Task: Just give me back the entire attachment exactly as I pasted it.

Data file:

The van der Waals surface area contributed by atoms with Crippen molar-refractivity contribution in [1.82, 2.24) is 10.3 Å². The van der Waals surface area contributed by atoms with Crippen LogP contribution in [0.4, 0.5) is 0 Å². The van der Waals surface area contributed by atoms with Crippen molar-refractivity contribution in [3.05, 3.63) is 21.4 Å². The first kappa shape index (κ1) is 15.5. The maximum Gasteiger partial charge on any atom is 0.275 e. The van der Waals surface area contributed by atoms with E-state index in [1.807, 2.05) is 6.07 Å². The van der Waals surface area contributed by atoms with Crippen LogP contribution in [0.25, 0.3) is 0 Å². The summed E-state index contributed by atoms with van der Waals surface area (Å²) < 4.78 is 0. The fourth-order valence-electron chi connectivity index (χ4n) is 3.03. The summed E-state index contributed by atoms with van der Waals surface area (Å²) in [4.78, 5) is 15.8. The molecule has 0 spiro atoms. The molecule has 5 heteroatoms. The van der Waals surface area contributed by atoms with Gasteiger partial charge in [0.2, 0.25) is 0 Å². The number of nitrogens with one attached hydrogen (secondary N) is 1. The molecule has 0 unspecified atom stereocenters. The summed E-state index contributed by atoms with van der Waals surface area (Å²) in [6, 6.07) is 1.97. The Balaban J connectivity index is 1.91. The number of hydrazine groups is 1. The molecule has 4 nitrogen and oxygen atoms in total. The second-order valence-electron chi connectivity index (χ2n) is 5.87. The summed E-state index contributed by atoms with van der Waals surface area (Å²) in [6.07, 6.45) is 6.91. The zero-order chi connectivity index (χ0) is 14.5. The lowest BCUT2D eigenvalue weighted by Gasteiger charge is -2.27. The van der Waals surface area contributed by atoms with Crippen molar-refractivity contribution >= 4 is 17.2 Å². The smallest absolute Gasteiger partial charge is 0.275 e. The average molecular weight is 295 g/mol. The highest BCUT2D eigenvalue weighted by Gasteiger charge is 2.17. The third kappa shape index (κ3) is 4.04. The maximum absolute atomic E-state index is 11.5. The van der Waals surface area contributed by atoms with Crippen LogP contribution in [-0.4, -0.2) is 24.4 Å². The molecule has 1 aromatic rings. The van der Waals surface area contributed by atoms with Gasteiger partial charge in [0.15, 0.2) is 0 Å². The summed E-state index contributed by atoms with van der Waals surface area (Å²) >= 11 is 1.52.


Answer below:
The van der Waals surface area contributed by atoms with Crippen molar-refractivity contribution in [1.82, 2.24) is 10.3 Å². The van der Waals surface area contributed by atoms with Crippen LogP contribution in [0.4, 0.5) is 0 Å². The van der Waals surface area contributed by atoms with Crippen molar-refractivity contribution in [3.05, 3.63) is 21.4 Å². The first kappa shape index (κ1) is 15.5. The maximum Gasteiger partial charge on any atom is 0.275 e. The van der Waals surface area contributed by atoms with E-state index in [1.807, 2.05) is 6.07 Å². The van der Waals surface area contributed by atoms with Crippen LogP contribution in [0.25, 0.3) is 0 Å². The summed E-state index contributed by atoms with van der Waals surface area (Å²) < 4.78 is 0. The fourth-order valence-electron chi connectivity index (χ4n) is 3.03. The summed E-state index contributed by atoms with van der Waals surface area (Å²) in [4.78, 5) is 15.8. The molecule has 0 spiro atoms. The molecule has 5 heteroatoms. The van der Waals surface area contributed by atoms with Gasteiger partial charge in [0.2, 0.25) is 0 Å². The number of nitrogens with one attached hydrogen (secondary N) is 1. The molecule has 0 unspecified atom stereocenters. The summed E-state index contributed by atoms with van der Waals surface area (Å²) in [6, 6.07) is 1.97. The Balaban J connectivity index is 1.91. The number of hydrazine groups is 1. The molecule has 4 nitrogen and oxygen atoms in total. The second-order valence-electron chi connectivity index (χ2n) is 5.87. The summed E-state index contributed by atoms with van der Waals surface area (Å²) in [6.07, 6.45) is 6.91. The zero-order chi connectivity index (χ0) is 14.5. The lowest BCUT2D eigenvalue weighted by Gasteiger charge is -2.27. The van der Waals surface area contributed by atoms with Crippen molar-refractivity contribution >= 4 is 17.2 Å². The smallest absolute Gasteiger partial charge is 0.275 e. The average molecular weight is 295 g/mol. The highest BCUT2D eigenvalue weighted by Gasteiger charge is 2.17. The third kappa shape index (κ3) is 4.04. The maximum absolute atomic E-state index is 11.5. The van der Waals surface area contributed by atoms with Crippen LogP contribution in [-0.4, -0.2) is 24.4 Å². The molecule has 1 aromatic rings. The van der Waals surface area contributed by atoms with Gasteiger partial charge in [0.15, 0.2) is 0 Å². The summed E-state index contributed by atoms with van der Waals surface area (Å²) >= 11 is 1.52.